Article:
- Courtesy of Lisa Simmons
- Is this the face of a criminal? Tyrel Simmons, age 5.
Three years ago, Sherry Beavers watched her two daughters play from the window of her apartment in St. Myers Terrace, a low-income housing project that locals call "the Moon" because of its distance -- literally and figuratively -- from main street Martins Ferry, a river town this side of Wheeling.
Three-year-old Janice, the younger of the two, disappeared from view. Beavers went to look for her and saw two boys exiting the nearby woods. The boys said her daughter was back there and gestured toward the trees. While Beavers searched, a neighbor found Janice and brought her home.
But something happened in the woods. Janice had a large abrasion on her cheek and scrapes on her elbows and side. Her injuries were not believed to be the result of a fall, but an attack. "They hurt my peepee with a stick," Janice said.
The cuts and scrapes prompted a visit to the emergency room. A Belmont County Family Services worker, Jamie Pickens, arrived at the hospital and spoke to the girl and her mother. A police report was filed. Two days later, the case landed on the desk of Trina Kurucz, a Family Services case manager. By this time, the two boys Beavers saw -- Tyrel Simmons and Chevez Chambliss -- had emerged as suspects.
How two preschoolers came to be viewed as the perpetrators of an assault remains behind the sealed lips of local officials. Martins Ferry Police Chief Paul Canter did not return repeated calls. Family Services Director Dwayne Pielach directed questions to civil attorney Doug Boatright, who directed questions to Belmont County Prosecutor Frank Pierce, who directed questions to Juvenile Prosecutor Michael Shaheen, who declined comment.
But James McNamara, an attorney hired by the Simmonses, believes Tyrel and Chevez were tainted by housing project gossip. "Rumors fly around there faster than kids on bicycles," he says.
It would result in social workers taking the unusual step of pressing assault charges against five-year-old Tyrel, despite little evidence. Three years later, in what has become a recurring theme in Ohio, the county would pay dearly for do-gooder motives that took it well beyond the laws of reason.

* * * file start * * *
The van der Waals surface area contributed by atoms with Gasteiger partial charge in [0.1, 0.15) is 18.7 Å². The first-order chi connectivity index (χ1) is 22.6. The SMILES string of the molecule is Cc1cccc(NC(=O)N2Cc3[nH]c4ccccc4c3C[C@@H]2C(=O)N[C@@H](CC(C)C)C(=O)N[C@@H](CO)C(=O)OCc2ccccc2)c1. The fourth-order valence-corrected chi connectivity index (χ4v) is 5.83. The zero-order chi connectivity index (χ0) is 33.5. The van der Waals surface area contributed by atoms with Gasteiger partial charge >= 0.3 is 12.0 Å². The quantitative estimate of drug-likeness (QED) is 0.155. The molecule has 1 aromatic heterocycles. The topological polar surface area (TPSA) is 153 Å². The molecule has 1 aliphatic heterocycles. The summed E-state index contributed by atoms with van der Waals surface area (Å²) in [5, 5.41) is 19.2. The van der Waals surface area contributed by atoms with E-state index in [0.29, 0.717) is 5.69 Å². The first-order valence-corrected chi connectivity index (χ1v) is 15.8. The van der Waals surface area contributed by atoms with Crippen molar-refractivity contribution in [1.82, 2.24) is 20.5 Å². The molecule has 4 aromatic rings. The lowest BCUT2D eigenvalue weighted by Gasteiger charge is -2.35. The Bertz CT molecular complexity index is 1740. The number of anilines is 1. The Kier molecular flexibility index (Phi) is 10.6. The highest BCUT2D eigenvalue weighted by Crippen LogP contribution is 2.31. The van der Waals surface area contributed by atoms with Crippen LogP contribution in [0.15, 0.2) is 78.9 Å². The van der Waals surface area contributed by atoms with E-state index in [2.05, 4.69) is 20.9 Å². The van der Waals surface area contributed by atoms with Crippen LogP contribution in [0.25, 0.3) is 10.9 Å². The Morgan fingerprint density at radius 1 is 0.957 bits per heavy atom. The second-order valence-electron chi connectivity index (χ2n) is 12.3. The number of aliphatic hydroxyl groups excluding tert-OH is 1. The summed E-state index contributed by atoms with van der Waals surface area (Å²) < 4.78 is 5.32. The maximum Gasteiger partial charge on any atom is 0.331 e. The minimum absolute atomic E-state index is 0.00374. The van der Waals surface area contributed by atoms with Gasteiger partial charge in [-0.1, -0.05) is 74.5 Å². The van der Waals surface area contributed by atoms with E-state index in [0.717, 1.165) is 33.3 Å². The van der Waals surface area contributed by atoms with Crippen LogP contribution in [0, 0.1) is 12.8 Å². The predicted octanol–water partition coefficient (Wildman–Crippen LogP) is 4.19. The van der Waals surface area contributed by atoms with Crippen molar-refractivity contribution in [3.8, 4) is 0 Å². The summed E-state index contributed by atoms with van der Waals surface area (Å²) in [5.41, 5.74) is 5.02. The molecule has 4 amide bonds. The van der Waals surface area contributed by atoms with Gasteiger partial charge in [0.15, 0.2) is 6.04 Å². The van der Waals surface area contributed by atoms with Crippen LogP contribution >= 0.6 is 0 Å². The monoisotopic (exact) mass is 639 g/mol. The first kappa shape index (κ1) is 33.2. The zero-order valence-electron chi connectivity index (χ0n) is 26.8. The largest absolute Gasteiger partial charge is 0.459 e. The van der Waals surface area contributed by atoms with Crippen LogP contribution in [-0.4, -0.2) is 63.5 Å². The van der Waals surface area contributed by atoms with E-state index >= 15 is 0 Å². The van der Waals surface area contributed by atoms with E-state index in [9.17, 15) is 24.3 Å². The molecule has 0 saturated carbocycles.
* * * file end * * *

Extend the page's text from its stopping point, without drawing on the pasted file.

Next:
Two days after the incident, Kurucz and Pickens interviewed Janice and her mother. Janice identified her attackers only as little boys -- no names. Later that day, Kurucz and Pickens interviewed Chevez and Tyrel at Head Start. They spoke with Chevez first, who allegedly said that Tyrel pushed the little girl down, kicked her, pulled down her pants, and hit her with a stick. Chevez was sent out of the room, and Tyrel was brought in. Kurucz said Tyrel at first denied the attack, but later admitted he had pushed her down and kicked her. Why would the boy turn on the girl? Tyrel said she was mouthy, according to Kurucz.
Kurucz was concerned Chevez and Tyrel were themselves the victims of or witnesses to abuse at home. Why else would little boys do such a thing? She spoke with her supervisor about getting them counseling, and they decided on a course unusual for a case of suspected child abuse: They approached Michael Shaheen, a private attorney who prosecutes the county's juvenile cases, who agreed to file criminal charges against Tyrel, thus allowing a judge to order counseling.
"She admitted she did it just for the purpose for the right to intervene in the family," McNamara says of Kurucz.
Steven Drizin, the supervising attorney at the Children and Family Justice Center at the Northwestern University School of Law, says he's never heard of a child that young being charged criminally. "I'm stunned that a prosecutor would approve those charges."